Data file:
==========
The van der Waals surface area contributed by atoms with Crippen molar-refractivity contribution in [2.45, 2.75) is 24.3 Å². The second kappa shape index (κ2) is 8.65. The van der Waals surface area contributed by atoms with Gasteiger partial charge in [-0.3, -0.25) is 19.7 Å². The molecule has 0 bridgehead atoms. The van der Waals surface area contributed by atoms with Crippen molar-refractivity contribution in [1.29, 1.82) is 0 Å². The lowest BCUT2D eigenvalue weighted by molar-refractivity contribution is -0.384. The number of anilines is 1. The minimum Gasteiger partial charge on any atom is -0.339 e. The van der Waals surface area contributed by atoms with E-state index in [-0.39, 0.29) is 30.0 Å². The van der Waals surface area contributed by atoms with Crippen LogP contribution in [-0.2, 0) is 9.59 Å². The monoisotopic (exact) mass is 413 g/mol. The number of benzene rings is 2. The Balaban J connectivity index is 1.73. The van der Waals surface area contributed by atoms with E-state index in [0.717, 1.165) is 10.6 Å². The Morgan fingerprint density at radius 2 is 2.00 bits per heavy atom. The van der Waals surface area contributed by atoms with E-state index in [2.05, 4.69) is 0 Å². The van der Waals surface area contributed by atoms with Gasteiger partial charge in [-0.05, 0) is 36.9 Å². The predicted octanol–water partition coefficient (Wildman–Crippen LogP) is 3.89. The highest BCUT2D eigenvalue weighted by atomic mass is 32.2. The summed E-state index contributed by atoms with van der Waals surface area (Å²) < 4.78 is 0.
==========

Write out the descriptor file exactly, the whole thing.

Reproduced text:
The van der Waals surface area contributed by atoms with Crippen molar-refractivity contribution in [2.45, 2.75) is 24.3 Å². The second kappa shape index (κ2) is 8.65. The van der Waals surface area contributed by atoms with Gasteiger partial charge in [-0.3, -0.25) is 19.7 Å². The molecule has 0 bridgehead atoms. The van der Waals surface area contributed by atoms with Crippen molar-refractivity contribution in [1.29, 1.82) is 0 Å². The lowest BCUT2D eigenvalue weighted by molar-refractivity contribution is -0.384. The number of anilines is 1. The minimum Gasteiger partial charge on any atom is -0.339 e. The van der Waals surface area contributed by atoms with E-state index in [-0.39, 0.29) is 30.0 Å². The van der Waals surface area contributed by atoms with Crippen LogP contribution in [-0.2, 0) is 9.59 Å². The monoisotopic (exact) mass is 413 g/mol. The number of benzene rings is 2. The Balaban J connectivity index is 1.73. The van der Waals surface area contributed by atoms with E-state index in [0.717, 1.165) is 10.6 Å². The Morgan fingerprint density at radius 2 is 2.00 bits per heavy atom. The van der Waals surface area contributed by atoms with E-state index in [2.05, 4.69) is 0 Å². The van der Waals surface area contributed by atoms with Gasteiger partial charge in [-0.05, 0) is 36.9 Å². The predicted octanol–water partition coefficient (Wildman–Crippen LogP) is 3.89. The highest BCUT2D eigenvalue weighted by atomic mass is 32.2. The summed E-state index contributed by atoms with van der Waals surface area (Å²) < 4.78 is 0.